Wednesday, 4 January 2012
Can co-operation save the nation in 2012?
United Nations International Year of the Co-operatives which might not sound where the party is at, but trust me, it is. More timely even than the Olympics, this celebration comes just as the world has woken up – hungover – wearing an 'Absolute capitalism corrupts absolutely' T-shirt.
With this in mind, I have just read a stunning piece from my friend and fellow Transition Institute board member, Ed Mayo. Ed is Secretary General of Co-operatives UK and so you would expect him to defend the art of the co-operator but this article, 'Making life more meaningful', explains in lyrical tones why the nature of society is truly defined by the principles of mutual and not exclusive gain.
I am a fan of New Year’s resolutions for the same reason that I like going to church sometimes, even though I’m not even a teensy bit religious. I participate in these things because I think symbolism is essential to a thoughtful, constructive and therefore successful life. Moments of reflection and the idea that people can set the direction of their own moral compasses is an idea I try to share, especially with our children.
So, my NYR is to spend 2012 looking for and hanging on to the things that are really important, not just to me, but everyone.
2012 is going to be a year when we will be celebrating excellence in competitive sport through the spirit of the Olympics, which is founded on the philosophy of co-operation, of bringing nations together, sharing the language of sport and celebrating in one another’s successes, not just our own.
This year is also going to see some big changes for social enterprise and SEL. To ensure the year ends well for all concerned, I am going to spend 2012 asking myself the big question: what really matters here?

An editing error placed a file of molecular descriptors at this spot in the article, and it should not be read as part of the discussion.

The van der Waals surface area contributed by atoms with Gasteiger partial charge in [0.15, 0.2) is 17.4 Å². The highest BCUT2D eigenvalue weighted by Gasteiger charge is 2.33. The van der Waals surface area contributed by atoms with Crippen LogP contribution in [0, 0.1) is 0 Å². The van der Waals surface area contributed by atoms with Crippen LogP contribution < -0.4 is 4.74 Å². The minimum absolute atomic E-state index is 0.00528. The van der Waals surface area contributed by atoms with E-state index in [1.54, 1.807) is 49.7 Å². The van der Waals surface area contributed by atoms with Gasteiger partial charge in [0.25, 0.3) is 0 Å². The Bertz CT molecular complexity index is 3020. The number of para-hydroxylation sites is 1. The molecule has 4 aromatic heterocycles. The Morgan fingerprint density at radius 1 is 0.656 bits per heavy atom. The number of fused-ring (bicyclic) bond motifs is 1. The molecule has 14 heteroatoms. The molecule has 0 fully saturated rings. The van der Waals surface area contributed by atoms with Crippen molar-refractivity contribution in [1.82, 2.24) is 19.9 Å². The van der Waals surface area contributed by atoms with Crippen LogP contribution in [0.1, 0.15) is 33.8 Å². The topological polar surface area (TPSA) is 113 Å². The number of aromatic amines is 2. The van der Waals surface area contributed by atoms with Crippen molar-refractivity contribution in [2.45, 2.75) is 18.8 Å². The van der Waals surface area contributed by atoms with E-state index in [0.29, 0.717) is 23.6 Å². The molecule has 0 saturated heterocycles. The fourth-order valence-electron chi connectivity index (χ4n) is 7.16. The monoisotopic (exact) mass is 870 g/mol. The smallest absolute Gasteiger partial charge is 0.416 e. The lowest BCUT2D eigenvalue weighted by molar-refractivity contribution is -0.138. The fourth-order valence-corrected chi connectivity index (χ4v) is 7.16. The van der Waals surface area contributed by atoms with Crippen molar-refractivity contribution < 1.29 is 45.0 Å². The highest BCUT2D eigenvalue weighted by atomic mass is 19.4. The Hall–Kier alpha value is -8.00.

That is why I love Ed’s take on a meaningful life, because he asks us to think about the true nature of wealth creation: what is it for? Through co-operation, he shows us how we can generate financial profit that acts for the benefit of all, not just a few greedy buggers in their steely towers. He dispels the urban myth that competitive behaviour is the driving force of a successful society and points to the £9.4 billion created last year by employee-owned businesses and £16.1 billion from those owned by their customers. Instead Ed offers us a vision of a global village where feast is not followed by famine because those that have accept the benefit of sharing with those who do not, who in turn remember this when they are called upon for support. In Ed’s world what goes around, comes around.
That's the kind of world I want to live in too, which is why being part of co-operative social enterprise really helps me to look and look again about what really matters.
I think 2012 will see a growing numbers of wealth-creating businesses that share ownership and profit proving Gordon Gekko was wrong. Like King Lear and Fred the Shred, these figures of tragedy demonstrate that the cult of self has only one sorry end, ironic eh? So I say roll on a year of co-operating.